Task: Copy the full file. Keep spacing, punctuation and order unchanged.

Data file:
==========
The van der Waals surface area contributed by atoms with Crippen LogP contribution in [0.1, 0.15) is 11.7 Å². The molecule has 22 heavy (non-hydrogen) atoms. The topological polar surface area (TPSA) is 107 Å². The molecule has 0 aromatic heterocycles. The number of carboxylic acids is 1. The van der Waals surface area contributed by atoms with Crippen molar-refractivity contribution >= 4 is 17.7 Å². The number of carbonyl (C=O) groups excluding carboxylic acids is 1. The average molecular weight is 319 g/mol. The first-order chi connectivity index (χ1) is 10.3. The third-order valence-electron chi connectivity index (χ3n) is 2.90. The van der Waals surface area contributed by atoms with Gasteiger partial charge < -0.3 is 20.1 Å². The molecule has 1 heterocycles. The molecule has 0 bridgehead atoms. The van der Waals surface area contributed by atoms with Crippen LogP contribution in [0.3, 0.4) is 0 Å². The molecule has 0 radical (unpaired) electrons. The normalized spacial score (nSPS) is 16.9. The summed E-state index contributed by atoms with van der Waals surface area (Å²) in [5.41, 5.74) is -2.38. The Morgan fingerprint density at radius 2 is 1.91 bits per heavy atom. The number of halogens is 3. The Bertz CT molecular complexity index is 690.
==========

The van der Waals surface area contributed by atoms with Crippen LogP contribution in [0.1, 0.15) is 11.7 Å². The molecule has 22 heavy (non-hydrogen) atoms. The topological polar surface area (TPSA) is 107 Å². The molecule has 0 aromatic heterocycles. The number of carboxylic acids is 1. The van der Waals surface area contributed by atoms with Crippen molar-refractivity contribution >= 4 is 17.7 Å². The number of carbonyl (C=O) groups excluding carboxylic acids is 1. The average molecular weight is 319 g/mol. The first-order chi connectivity index (χ1) is 10.3. The third-order valence-electron chi connectivity index (χ3n) is 2.90. The van der Waals surface area contributed by atoms with Gasteiger partial charge < -0.3 is 20.1 Å². The molecule has 1 heterocycles. The molecule has 0 bridgehead atoms. The van der Waals surface area contributed by atoms with Crippen LogP contribution in [0.3, 0.4) is 0 Å². The molecule has 0 radical (unpaired) electrons. The normalized spacial score (nSPS) is 16.9. The summed E-state index contributed by atoms with van der Waals surface area (Å²) in [5.41, 5.74) is -2.38. The Morgan fingerprint density at radius 2 is 1.91 bits per heavy atom. The number of halogens is 3. The Bertz CT molecular complexity index is 690.